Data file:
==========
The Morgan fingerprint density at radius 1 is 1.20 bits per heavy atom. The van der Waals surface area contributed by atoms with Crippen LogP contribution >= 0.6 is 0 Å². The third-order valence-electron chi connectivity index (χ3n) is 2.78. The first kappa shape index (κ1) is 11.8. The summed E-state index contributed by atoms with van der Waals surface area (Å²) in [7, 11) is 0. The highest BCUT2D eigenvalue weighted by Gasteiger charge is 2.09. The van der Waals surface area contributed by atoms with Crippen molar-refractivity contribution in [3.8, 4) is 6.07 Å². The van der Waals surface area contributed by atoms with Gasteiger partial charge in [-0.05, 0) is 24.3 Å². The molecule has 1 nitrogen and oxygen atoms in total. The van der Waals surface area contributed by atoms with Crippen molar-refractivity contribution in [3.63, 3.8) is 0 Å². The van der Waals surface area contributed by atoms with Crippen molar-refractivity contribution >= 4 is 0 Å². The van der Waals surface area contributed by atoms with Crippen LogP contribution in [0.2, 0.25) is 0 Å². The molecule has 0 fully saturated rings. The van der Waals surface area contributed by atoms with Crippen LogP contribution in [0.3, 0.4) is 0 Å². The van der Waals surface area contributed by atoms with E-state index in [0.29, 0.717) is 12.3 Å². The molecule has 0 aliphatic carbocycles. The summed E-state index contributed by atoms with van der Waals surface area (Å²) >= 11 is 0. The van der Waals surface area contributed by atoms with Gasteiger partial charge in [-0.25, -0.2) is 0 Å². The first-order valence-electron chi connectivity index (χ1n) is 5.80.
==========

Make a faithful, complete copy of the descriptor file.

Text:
The Morgan fingerprint density at radius 1 is 1.20 bits per heavy atom. The van der Waals surface area contributed by atoms with Crippen LogP contribution >= 0.6 is 0 Å². The third-order valence-electron chi connectivity index (χ3n) is 2.78. The first kappa shape index (κ1) is 11.8. The summed E-state index contributed by atoms with van der Waals surface area (Å²) in [7, 11) is 0. The highest BCUT2D eigenvalue weighted by Gasteiger charge is 2.09. The van der Waals surface area contributed by atoms with Crippen molar-refractivity contribution in [3.8, 4) is 6.07 Å². The van der Waals surface area contributed by atoms with Gasteiger partial charge in [-0.05, 0) is 24.3 Å². The molecule has 1 nitrogen and oxygen atoms in total. The van der Waals surface area contributed by atoms with Crippen molar-refractivity contribution in [3.63, 3.8) is 0 Å². The van der Waals surface area contributed by atoms with Crippen molar-refractivity contribution >= 4 is 0 Å². The van der Waals surface area contributed by atoms with Crippen LogP contribution in [0.2, 0.25) is 0 Å². The molecule has 0 fully saturated rings. The van der Waals surface area contributed by atoms with Crippen LogP contribution in [0.3, 0.4) is 0 Å². The van der Waals surface area contributed by atoms with E-state index in [0.29, 0.717) is 12.3 Å². The molecule has 0 aliphatic carbocycles. The summed E-state index contributed by atoms with van der Waals surface area (Å²) >= 11 is 0. The van der Waals surface area contributed by atoms with Gasteiger partial charge in [-0.25, -0.2) is 0 Å². The first-order valence-electron chi connectivity index (χ1n) is 5.80.